May 28, 2012

Fulton Armory M1 Carbine .30 Carbine

For whatever reason, lots of shooters like the M1 Carbine. Can you still get one today? Sure, no problem. Is that one better than this one? Well, maybe, and Gun Tests magazine looked at a few. Here's what they said about the Fulton Armory M1 Carbine .30 Carbine:

Based on a design by David “Carbine” Williams, the M1 Carbine was developed by Winchester around 1940. It was a gas-operated weapon that used a short-stroke piston. In a series of tests involving several manufacturers’ carbine designs, the Winchester version won out, and was adopted by the Army in 1941 as the U.S. Carbine, Caliber .30, M1. It was supposed to take the place of a pistol, i.e., be a better overall weapon than a handgun, for company and non-commissioned officers, communications personnel, some tank and artillery units, truck drivers, and support troops. Army brass apparently thought a short, light carbine would be a good substitute for a sidearm in that it would be able to reach farther and of course be easier to hit with than the .45 Auto. It was also felt that many servicemen who were commonly in cramped quarters couldn’t conveniently use the only other service weapon available, the over-9-pound M1 Garand, so a carbine made a lot of sense.

The carbine was not only accepted, but was built in enormous numbers, and served very well in its capacity. (There was nothing to prevent a carbine-equipped soldier from also packing a .45 Auto, and thus always have a weapon on his person.) About 6.5 million carbines were produced by the end of WWII. Among them were also the M1A1 (folding metal stock for paratrooper use), M2 (selective fire), and T3 (receiver grooved for big sniper scope) versions, but they came later. The initial version was semiautomatic only.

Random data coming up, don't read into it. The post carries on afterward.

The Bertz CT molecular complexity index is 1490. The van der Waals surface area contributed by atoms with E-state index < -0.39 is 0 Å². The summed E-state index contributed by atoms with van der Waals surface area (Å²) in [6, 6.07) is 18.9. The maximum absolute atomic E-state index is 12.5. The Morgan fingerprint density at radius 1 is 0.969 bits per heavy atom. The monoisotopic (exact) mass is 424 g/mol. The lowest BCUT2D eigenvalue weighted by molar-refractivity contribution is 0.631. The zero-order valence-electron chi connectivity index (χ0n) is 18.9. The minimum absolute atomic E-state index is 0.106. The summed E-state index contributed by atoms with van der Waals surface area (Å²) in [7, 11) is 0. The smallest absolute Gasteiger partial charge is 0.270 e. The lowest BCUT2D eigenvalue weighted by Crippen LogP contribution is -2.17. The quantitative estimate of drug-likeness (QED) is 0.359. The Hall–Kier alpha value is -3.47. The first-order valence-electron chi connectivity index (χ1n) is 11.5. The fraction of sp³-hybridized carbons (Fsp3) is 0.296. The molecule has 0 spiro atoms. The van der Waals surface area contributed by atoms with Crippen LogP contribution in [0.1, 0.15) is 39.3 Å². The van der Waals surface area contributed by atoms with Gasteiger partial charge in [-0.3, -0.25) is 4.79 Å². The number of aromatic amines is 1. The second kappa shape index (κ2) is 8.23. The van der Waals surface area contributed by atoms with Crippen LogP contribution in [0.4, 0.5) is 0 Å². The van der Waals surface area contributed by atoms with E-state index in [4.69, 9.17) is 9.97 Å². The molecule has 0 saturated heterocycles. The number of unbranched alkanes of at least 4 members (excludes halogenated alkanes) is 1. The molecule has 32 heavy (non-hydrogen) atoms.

Gun Tests January 2003

Various manufacturers made M1 Carbines, all to stringent mil-spec standards. The receivers and bolts were forged and machined of WD 4140 Special steel (WD, for War Department, was the fixed, mil-spec requirement on what was also known as SAE 4140 steel), and the barrels made of WD 1350 Special, all with lengthy heat-treat sequences to give specific tensile strengths (110,000 psi for the barrels) and hardnesses. In short, original GI M1 carbines were very well made.

The cartridge itself was an offshoot of Winchester’s .32 self-loading round, absent the latter’s slight rim. The .30 Carbine round used a 110-grain FMJ bullet driven to just under 2,000 fps, and was powered by flake or ball powder. Today we can get soft-nose versions as well as FMJ, all of it having about the same ballistics as original ball.

Our Fulton Armory Service Grade M1 Carbine ($1,000) was a fully reconditioned beauty looking just like it did when carbines were new and the world was young ($1,000).

At first blush, the Fulton carbine looked like an expensive proposition. However, let’s see what you get, borrowing the description from that company’s website,

“The Fulton Armory Service Grade M1 Carbines are as close to new as you can get … Because we hand-build them one at a time, they easily surpass the beauty and reliability of the mass-produced carbines of the 1940s. Sure, you can buy one elsewhere for less, but by the time you replace the awful wood, replace the worn or excessively headspaced barrel, replace the unserviceable parts and pay somebody to get it working, you will have spent far more [than ours costs].”

Gun Tests January 2003

The stock was good, plain walnut. It was original GI issue, but in near-new condition. All metalwork was evenly Parkerized.